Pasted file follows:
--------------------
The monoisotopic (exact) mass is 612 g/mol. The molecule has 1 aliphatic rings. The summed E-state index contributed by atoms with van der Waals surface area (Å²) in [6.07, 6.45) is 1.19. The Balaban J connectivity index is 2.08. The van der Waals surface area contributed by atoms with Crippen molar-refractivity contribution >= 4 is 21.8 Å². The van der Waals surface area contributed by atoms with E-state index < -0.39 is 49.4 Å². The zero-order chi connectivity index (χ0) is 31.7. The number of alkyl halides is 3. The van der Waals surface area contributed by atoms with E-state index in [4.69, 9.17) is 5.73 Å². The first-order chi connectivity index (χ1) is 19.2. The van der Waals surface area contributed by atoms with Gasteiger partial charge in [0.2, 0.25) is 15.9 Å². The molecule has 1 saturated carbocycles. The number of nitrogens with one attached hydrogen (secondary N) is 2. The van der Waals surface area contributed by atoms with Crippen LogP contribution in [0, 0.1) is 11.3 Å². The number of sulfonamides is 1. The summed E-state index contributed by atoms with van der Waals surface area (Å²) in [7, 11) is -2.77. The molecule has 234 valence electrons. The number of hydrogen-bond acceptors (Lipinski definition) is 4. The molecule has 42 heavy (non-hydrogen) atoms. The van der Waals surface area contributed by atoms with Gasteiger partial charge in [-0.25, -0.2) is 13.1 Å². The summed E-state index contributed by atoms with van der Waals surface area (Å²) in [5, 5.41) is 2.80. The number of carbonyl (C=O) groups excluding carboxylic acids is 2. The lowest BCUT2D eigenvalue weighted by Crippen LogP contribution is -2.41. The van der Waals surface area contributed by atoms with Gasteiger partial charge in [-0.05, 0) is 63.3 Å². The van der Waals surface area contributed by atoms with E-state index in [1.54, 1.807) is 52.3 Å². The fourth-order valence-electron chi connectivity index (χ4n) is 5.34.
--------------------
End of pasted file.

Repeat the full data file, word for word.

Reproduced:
The monoisotopic (exact) mass is 612 g/mol. The molecule has 1 aliphatic rings. The summed E-state index contributed by atoms with van der Waals surface area (Å²) in [6.07, 6.45) is 1.19. The Balaban J connectivity index is 2.08. The van der Waals surface area contributed by atoms with Crippen molar-refractivity contribution >= 4 is 21.8 Å². The van der Waals surface area contributed by atoms with E-state index < -0.39 is 49.4 Å². The zero-order chi connectivity index (χ0) is 31.7. The number of alkyl halides is 3. The van der Waals surface area contributed by atoms with E-state index in [4.69, 9.17) is 5.73 Å². The first-order chi connectivity index (χ1) is 19.2. The van der Waals surface area contributed by atoms with Gasteiger partial charge in [0.2, 0.25) is 15.9 Å². The molecule has 1 saturated carbocycles. The number of nitrogens with one attached hydrogen (secondary N) is 2. The van der Waals surface area contributed by atoms with Crippen LogP contribution in [0, 0.1) is 11.3 Å². The number of sulfonamides is 1. The summed E-state index contributed by atoms with van der Waals surface area (Å²) in [7, 11) is -2.77. The molecule has 234 valence electrons. The number of hydrogen-bond acceptors (Lipinski definition) is 4. The molecule has 42 heavy (non-hydrogen) atoms. The van der Waals surface area contributed by atoms with Gasteiger partial charge in [-0.25, -0.2) is 13.1 Å². The summed E-state index contributed by atoms with van der Waals surface area (Å²) in [5, 5.41) is 2.80. The number of carbonyl (C=O) groups excluding carboxylic acids is 2. The lowest BCUT2D eigenvalue weighted by Crippen LogP contribution is -2.41. The van der Waals surface area contributed by atoms with Gasteiger partial charge in [-0.05, 0) is 63.3 Å². The van der Waals surface area contributed by atoms with E-state index in [1.54, 1.807) is 52.3 Å². The fourth-order valence-electron chi connectivity index (χ4n) is 5.34.